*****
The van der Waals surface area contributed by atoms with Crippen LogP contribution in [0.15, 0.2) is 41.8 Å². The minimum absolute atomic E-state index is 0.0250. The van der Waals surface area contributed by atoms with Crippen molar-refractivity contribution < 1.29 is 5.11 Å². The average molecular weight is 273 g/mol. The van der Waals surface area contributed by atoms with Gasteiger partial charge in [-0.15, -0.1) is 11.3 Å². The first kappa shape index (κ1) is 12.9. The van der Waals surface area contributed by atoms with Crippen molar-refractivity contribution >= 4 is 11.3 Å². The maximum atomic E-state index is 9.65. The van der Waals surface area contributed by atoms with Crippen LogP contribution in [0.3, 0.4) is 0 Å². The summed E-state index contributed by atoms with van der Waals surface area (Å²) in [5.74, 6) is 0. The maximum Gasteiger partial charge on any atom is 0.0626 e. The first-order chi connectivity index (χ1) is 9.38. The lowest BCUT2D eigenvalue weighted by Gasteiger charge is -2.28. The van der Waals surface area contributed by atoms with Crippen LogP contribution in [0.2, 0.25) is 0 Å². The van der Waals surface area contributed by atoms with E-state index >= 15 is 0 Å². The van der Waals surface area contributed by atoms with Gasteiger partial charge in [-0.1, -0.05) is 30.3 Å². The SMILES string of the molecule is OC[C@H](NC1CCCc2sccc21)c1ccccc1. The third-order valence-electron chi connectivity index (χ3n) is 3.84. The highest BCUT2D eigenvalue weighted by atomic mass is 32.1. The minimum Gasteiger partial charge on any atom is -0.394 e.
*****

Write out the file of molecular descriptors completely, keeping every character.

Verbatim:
The van der Waals surface area contributed by atoms with Crippen LogP contribution in [0.15, 0.2) is 41.8 Å². The minimum absolute atomic E-state index is 0.0250. The van der Waals surface area contributed by atoms with Crippen molar-refractivity contribution < 1.29 is 5.11 Å². The average molecular weight is 273 g/mol. The van der Waals surface area contributed by atoms with Gasteiger partial charge in [-0.15, -0.1) is 11.3 Å². The first kappa shape index (κ1) is 12.9. The van der Waals surface area contributed by atoms with Crippen molar-refractivity contribution >= 4 is 11.3 Å². The maximum atomic E-state index is 9.65. The van der Waals surface area contributed by atoms with Crippen LogP contribution in [0.3, 0.4) is 0 Å². The summed E-state index contributed by atoms with van der Waals surface area (Å²) in [5.74, 6) is 0. The maximum Gasteiger partial charge on any atom is 0.0626 e. The first-order chi connectivity index (χ1) is 9.38. The lowest BCUT2D eigenvalue weighted by Gasteiger charge is -2.28. The van der Waals surface area contributed by atoms with Crippen LogP contribution in [0.2, 0.25) is 0 Å². The van der Waals surface area contributed by atoms with E-state index >= 15 is 0 Å². The van der Waals surface area contributed by atoms with Gasteiger partial charge in [-0.1, -0.05) is 30.3 Å². The SMILES string of the molecule is OC[C@H](NC1CCCc2sccc21)c1ccccc1. The third-order valence-electron chi connectivity index (χ3n) is 3.84. The highest BCUT2D eigenvalue weighted by atomic mass is 32.1. The minimum Gasteiger partial charge on any atom is -0.394 e.